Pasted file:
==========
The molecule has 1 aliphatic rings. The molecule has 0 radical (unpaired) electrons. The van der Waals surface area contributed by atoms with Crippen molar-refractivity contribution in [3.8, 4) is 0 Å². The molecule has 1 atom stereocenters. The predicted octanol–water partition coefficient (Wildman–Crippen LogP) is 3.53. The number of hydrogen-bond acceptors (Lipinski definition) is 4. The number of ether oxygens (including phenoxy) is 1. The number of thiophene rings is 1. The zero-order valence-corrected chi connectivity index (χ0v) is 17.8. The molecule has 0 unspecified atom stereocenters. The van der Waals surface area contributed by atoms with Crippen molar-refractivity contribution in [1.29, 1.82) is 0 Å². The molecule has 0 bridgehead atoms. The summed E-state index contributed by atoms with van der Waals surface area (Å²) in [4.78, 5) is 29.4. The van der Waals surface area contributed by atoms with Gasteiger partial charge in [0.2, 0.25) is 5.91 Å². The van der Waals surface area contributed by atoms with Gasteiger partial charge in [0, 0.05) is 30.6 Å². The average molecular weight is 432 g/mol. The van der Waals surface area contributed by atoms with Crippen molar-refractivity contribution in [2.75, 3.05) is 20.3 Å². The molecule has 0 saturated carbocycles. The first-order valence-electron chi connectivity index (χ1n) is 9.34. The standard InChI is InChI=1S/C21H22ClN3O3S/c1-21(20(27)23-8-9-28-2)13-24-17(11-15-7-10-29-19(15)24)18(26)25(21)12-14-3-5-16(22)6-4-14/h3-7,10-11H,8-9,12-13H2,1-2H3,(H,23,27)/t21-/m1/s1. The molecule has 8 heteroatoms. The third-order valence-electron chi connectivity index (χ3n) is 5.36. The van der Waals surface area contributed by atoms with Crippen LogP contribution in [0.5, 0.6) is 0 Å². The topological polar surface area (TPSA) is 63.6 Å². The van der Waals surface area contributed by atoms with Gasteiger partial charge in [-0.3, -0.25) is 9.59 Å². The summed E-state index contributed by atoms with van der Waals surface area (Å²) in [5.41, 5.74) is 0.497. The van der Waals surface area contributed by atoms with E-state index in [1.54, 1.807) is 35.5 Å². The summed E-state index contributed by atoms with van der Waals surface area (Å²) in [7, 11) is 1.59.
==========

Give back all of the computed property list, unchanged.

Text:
The molecule has 1 aliphatic rings. The molecule has 0 radical (unpaired) electrons. The van der Waals surface area contributed by atoms with Crippen molar-refractivity contribution in [3.8, 4) is 0 Å². The molecule has 1 atom stereocenters. The predicted octanol–water partition coefficient (Wildman–Crippen LogP) is 3.53. The number of hydrogen-bond acceptors (Lipinski definition) is 4. The number of ether oxygens (including phenoxy) is 1. The number of thiophene rings is 1. The zero-order valence-corrected chi connectivity index (χ0v) is 17.8. The molecule has 0 unspecified atom stereocenters. The van der Waals surface area contributed by atoms with Crippen molar-refractivity contribution in [1.29, 1.82) is 0 Å². The molecule has 0 bridgehead atoms. The summed E-state index contributed by atoms with van der Waals surface area (Å²) in [4.78, 5) is 29.4. The van der Waals surface area contributed by atoms with Gasteiger partial charge in [0.2, 0.25) is 5.91 Å². The van der Waals surface area contributed by atoms with Gasteiger partial charge in [0, 0.05) is 30.6 Å². The average molecular weight is 432 g/mol. The van der Waals surface area contributed by atoms with Crippen molar-refractivity contribution in [2.75, 3.05) is 20.3 Å². The molecule has 0 saturated carbocycles. The first-order valence-electron chi connectivity index (χ1n) is 9.34. The standard InChI is InChI=1S/C21H22ClN3O3S/c1-21(20(27)23-8-9-28-2)13-24-17(11-15-7-10-29-19(15)24)18(26)25(21)12-14-3-5-16(22)6-4-14/h3-7,10-11H,8-9,12-13H2,1-2H3,(H,23,27)/t21-/m1/s1. The molecule has 8 heteroatoms. The third-order valence-electron chi connectivity index (χ3n) is 5.36. The van der Waals surface area contributed by atoms with Crippen LogP contribution in [0.5, 0.6) is 0 Å². The topological polar surface area (TPSA) is 63.6 Å². The van der Waals surface area contributed by atoms with Gasteiger partial charge in [-0.3, -0.25) is 9.59 Å². The summed E-state index contributed by atoms with van der Waals surface area (Å²) in [5.41, 5.74) is 0.497. The van der Waals surface area contributed by atoms with E-state index in [1.54, 1.807) is 35.5 Å². The summed E-state index contributed by atoms with van der Waals surface area (Å²) in [7, 11) is 1.59.